Its immediate effect is that British and Allied countries, including our own, make requests to the appropriate authorities in the United States for the supply of appropriate materials, and when these requests have been dealt with and approved, and the necessary orders have been issued to American manufacturers or producers, and the necessary goods have been supplied, those goods are delivered to the requesting country without either immediate payment or specific debt.
The Agreement which the United States made with Great Britain in February of this year is perhaps typical of those which will be entered into generally. Its outstanding provisions are:
First, that the Government of the United Kingdom will return to the United States of America at the end of the war such defence articles transferred under the Act as shall not have been destroyed, lost or consumed, and as shall be determined by the President to be of use to the United States. Second, that in the final determination of the benefits to be provided to the United States by the United Kingdom in return for lend-lease aid the terms and conditions shall be such as not to burden commerce between the two countries but to promote mutually advantageous economic relations between us and the betterment of world-wide economic relations. To that end they shall include provision for agreed action by the United States and the United Kingdom, open to participation by all other countries of like mind, directed to the expansion of appropriate international and domestic measures of production, employment and the exchange and consumption of goods which are the material foundations of the liberty and welfare of all peoples; to the elimination of all forms of discriminatory treatment in international commerce, and to the reduction of tariffs and other trade barriers; and, in general, to the attainment of all the economic objectives set forth in the Joint Declaration made on August 12, 1941, by the President of the United States of America and the Prime Minister of the United Kingdom.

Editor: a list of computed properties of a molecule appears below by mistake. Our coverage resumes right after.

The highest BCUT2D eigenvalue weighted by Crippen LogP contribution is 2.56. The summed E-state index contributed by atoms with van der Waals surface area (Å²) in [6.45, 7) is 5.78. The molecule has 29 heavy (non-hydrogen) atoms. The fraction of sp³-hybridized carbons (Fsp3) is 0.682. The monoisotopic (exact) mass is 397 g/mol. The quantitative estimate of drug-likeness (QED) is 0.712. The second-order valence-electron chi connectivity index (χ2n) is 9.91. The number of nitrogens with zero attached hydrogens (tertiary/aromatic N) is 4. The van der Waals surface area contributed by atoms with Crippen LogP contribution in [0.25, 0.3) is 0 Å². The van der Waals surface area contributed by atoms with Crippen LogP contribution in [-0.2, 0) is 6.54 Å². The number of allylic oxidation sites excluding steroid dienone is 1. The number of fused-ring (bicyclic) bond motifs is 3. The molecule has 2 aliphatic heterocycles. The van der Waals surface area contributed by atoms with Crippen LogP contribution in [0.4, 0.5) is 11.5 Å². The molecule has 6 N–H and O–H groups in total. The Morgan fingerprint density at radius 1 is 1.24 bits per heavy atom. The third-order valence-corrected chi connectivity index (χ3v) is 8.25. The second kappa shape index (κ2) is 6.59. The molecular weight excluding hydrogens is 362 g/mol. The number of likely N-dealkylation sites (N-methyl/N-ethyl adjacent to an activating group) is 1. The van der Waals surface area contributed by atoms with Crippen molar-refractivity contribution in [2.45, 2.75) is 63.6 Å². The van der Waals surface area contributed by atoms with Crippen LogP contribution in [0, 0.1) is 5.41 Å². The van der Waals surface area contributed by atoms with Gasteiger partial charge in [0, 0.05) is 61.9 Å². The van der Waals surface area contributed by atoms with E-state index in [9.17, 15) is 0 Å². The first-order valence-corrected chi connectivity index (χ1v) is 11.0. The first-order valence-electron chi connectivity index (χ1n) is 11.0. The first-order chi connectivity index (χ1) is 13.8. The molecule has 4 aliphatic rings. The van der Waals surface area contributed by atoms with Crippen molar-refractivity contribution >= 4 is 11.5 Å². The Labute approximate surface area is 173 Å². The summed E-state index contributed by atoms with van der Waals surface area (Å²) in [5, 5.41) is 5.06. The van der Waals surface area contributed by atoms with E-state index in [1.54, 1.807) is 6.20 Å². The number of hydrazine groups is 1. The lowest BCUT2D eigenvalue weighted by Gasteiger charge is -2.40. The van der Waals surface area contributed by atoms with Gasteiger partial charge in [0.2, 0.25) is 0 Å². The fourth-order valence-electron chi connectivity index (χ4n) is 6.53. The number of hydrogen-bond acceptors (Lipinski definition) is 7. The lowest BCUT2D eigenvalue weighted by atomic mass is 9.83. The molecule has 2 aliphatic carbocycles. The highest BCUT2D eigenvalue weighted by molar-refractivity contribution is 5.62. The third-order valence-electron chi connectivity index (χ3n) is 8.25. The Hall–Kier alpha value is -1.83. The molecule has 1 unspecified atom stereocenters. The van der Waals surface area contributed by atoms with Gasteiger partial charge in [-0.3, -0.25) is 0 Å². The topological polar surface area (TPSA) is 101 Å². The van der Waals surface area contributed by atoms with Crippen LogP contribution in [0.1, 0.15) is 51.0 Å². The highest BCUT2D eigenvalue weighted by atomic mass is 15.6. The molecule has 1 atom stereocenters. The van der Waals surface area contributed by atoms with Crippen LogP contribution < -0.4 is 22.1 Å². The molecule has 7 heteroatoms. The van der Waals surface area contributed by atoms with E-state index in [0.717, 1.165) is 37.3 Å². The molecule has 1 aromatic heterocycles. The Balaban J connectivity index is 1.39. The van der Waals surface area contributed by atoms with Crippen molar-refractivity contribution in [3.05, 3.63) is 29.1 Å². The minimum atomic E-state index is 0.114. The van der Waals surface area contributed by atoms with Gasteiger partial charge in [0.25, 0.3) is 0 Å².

In other words, payment as I understand it, is not visualized as a sort of pecuniary rental or purchase price for the goods, but is to be found in post-war economic arrangements which will be for the mutual benefit of all parties and of the world, and will tend to minimize the acute nationalism which preceded the war.
You will at once appreciate the significance of these steps, begun, I remind you, at a time when America was not actually participating in the war, but undoubtedly produced by a profound feeling in the United States that the battle for Britain was in reality the battle for the civilized world.
We in Australia should not take all these things for granted. We should prepare our minds to understand that while the full development of the industrial resources of Australia is something dear to our hearts and, as we think, good for everybody, we cannot expect when the war is over to live in a little watertight compartment of our own.
A world war makes us a world nation; not a parochial community, but a world community. Nothing so contributes to peace among men as the maintenance of ordinary, decent commercial relations, and these relations can be restored only by the most liberal statesmanship when the war is over. That the problems will be difficult nobody can doubt. Making trade a two-way traffic is always more popular with those who buy than with those who sell. It is to be hoped, however, that the people of all nations, and particularly those who come within the lend-lease network, will realize that peace will bring its problems, much more complicated in many ways than the problems of war, and that those problems will admit of solution not by people who have abandoned reason and clear thinking, but by those who really believe that a permanent new order for the world will demand hard work, tolerance, a wide vision and mutual understanding.
Looked at in this way, this great lend-lease movement, though for the moment it appears to solve great problems, will produce even greater ones, which it will be one of the principal tasks of post-war statesmanship to overcome.
29 May, 1942